Thursday, December 08, 2011


Charedi Support

In Israel there is an ongoing argument regarding supporting “Torah studies”.  One version of this argument will be hitting the Israeli Supreme Court soon.  Commentator Eli Kazhdan put out this very important thought…

(Ynet) ….Once the social justice storms finally subside, the dictatorial regimes in many of the Arab countries disintegrate, and a solution is found for the doctors’ strike, the social agenda will inevitably revert to the haredi community. The ultra-Orthodox have always been a hot potato, of sorts.

…the Honorable Judge S. Jubran will soon adjudicate a petition to the High Court of Justice, regarding the question why a university student in Israel is not entitled to the same national insurance benefits awarded to a haredi man learning in kolel (advanced Jewish religious studies center, where a stipend of around $400 per month for a married man is provided for putting in 10 hours of daily Torah study).

Various studies show that the haredi population in Israel is about 600,000 people. The total cost of the national insurance benefits provided by the State for this community adds up to approximately NIS 120 million – certainly a considerable sum. The total cost of higher education for the upcoming two years is estimated at NIS 1.3 billion. Additionally, in 2011 the government awarded, justifiably, NIS 1.5 billion for scholarships, bonuses and financial aid. Any discussion should keep these facts in mind.

The problem is that attacking the haredim has turned into a competitive sport on the political and PR playing field, making it very difficult to talk numbers. Although the total cost of national insurance benefits for haredim is tenfold less than the costs of higher education, the debate is not one of numbers or of just distribution. The challenge in clarifying the distinction between academic education and religious studies is a cultural one…

Hmm, what will the country do if the court rules that indeed it’s not fair… that the charedi kollel man is only receiving 1/10th for an equivalent educational effort and therefore the kollel benefits should be increased 10x? 

It’s worth noting in the U.S. it is possible to get a B.A., M.A. and even Ph.D. in Talmudic Studies, meaning ‘accredited kollel’ with full higher educational support – yet in Israel Torah studies are considered non-educational.

This is purely a culture conflict.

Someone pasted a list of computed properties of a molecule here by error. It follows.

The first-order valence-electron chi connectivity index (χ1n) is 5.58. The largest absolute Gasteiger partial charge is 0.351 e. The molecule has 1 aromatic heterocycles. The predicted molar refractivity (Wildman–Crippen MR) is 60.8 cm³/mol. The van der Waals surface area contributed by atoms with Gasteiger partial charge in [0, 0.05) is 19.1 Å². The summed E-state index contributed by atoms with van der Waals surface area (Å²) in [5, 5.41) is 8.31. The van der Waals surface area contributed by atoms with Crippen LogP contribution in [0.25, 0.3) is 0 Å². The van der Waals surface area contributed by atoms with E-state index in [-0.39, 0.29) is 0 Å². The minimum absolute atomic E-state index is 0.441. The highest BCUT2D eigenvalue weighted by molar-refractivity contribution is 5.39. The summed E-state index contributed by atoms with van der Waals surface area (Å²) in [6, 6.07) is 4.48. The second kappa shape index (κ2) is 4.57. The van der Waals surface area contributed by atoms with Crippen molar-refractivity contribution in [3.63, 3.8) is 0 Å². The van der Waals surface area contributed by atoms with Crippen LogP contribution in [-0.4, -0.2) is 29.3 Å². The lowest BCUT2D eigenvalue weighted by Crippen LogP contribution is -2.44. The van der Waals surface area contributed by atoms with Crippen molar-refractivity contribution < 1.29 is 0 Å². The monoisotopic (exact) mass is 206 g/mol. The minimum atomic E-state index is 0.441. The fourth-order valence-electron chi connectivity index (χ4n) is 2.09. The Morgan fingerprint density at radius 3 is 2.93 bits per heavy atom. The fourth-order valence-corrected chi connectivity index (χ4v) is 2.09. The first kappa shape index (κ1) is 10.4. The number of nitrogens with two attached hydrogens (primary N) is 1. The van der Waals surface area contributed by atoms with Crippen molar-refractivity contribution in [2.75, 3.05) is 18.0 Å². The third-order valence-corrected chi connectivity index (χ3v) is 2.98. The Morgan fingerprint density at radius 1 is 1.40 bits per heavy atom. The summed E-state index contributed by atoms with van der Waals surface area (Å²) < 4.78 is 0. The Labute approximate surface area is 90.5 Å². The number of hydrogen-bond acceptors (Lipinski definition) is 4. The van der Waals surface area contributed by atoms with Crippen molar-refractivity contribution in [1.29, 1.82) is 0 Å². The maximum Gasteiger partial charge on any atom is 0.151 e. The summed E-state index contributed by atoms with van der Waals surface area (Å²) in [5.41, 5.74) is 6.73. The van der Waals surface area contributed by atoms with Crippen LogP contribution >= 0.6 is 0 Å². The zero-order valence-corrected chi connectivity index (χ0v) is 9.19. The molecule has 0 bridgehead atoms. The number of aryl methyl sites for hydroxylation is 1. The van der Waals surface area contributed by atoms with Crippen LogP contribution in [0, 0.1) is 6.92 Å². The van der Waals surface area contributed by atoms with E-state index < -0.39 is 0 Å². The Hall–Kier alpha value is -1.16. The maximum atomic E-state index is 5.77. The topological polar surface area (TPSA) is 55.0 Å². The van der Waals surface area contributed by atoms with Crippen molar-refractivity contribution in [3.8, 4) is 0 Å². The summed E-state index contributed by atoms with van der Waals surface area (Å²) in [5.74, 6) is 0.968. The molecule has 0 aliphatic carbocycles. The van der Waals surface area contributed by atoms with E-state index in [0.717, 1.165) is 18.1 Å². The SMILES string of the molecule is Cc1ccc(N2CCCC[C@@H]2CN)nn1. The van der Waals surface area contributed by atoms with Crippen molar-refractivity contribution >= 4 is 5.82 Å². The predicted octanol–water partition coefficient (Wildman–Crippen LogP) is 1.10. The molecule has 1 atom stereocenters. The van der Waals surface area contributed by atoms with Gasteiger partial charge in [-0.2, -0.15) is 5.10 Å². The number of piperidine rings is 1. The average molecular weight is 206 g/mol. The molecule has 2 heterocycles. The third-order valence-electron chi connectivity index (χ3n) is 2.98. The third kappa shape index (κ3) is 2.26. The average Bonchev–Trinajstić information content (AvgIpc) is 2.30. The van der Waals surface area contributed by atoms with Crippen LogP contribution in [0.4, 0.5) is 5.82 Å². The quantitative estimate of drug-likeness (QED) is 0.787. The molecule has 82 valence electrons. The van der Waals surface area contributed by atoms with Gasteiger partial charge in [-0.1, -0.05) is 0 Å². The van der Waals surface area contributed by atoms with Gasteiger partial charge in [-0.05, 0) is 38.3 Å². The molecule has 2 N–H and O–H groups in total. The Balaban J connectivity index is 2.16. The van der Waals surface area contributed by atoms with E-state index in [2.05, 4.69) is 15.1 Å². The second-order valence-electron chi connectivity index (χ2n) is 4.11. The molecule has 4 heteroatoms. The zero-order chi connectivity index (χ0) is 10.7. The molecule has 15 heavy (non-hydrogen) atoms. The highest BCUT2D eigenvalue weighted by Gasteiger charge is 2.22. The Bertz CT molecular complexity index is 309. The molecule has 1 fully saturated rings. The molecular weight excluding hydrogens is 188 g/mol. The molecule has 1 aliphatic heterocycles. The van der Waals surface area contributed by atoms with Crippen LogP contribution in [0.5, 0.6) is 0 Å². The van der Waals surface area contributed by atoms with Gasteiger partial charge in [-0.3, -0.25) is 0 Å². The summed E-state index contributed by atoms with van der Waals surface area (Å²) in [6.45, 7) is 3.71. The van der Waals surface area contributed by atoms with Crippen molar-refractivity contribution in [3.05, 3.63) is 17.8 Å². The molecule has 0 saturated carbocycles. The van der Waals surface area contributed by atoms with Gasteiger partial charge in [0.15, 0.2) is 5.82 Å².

1. Akiva, tell me exactly what does this kollel education provide to further the advancement of society for good?

    Let me give you two examples of how this religious education stopped two individuals from being productive Israeli Jewish citizens. They are both 'religious'.

    The first is an individual who is in a kollel system of the Charedim who has the desire to be in a paramedic. Now not all of his teachers oppose this, but the rosh yeshiva certainly does. Why, there might God forbid be contact with a female. So they now treat him quite poorly in that he might correct his thinking and remain a good little brainless, helpless person.

    The second is one person who was in the Charedi educational system called Beit Yaakov or Beis Yaakov. She was a volunteer at a local Jerusalem hospital in a neo natal unit. She got kicked out because of this. Now she is trying to catch up educational wise in order for her to actually become a productive citizen by attending a school that offers such subjects that would allow her to become a medical professional.

    So, you tell me, this is a system of education that deserves or warrants more money. People want to learn religion, please go do it and get a job to pay for it, but not on my taxpayer shekel.

    By the behaviour of the Charedi community in midot, in business (wealth is not an indicator of being honest), in derech eretz, they system is a complete failure.

  2. The anti-Torah studying people quote how much scholarships the government gives out, but conveniently forget to ask how much the state is actually funding universities and tuition. The typical full-time student is paying 10 000NIS (a year) but apparently, the government pays each university another 20 000NIS per student to cover the actual costs that are not covered in tuition.

    And then we can also talk about why the government is subsidizing so many students who study social sciences only go on to becoming low level clerks and secretaries.


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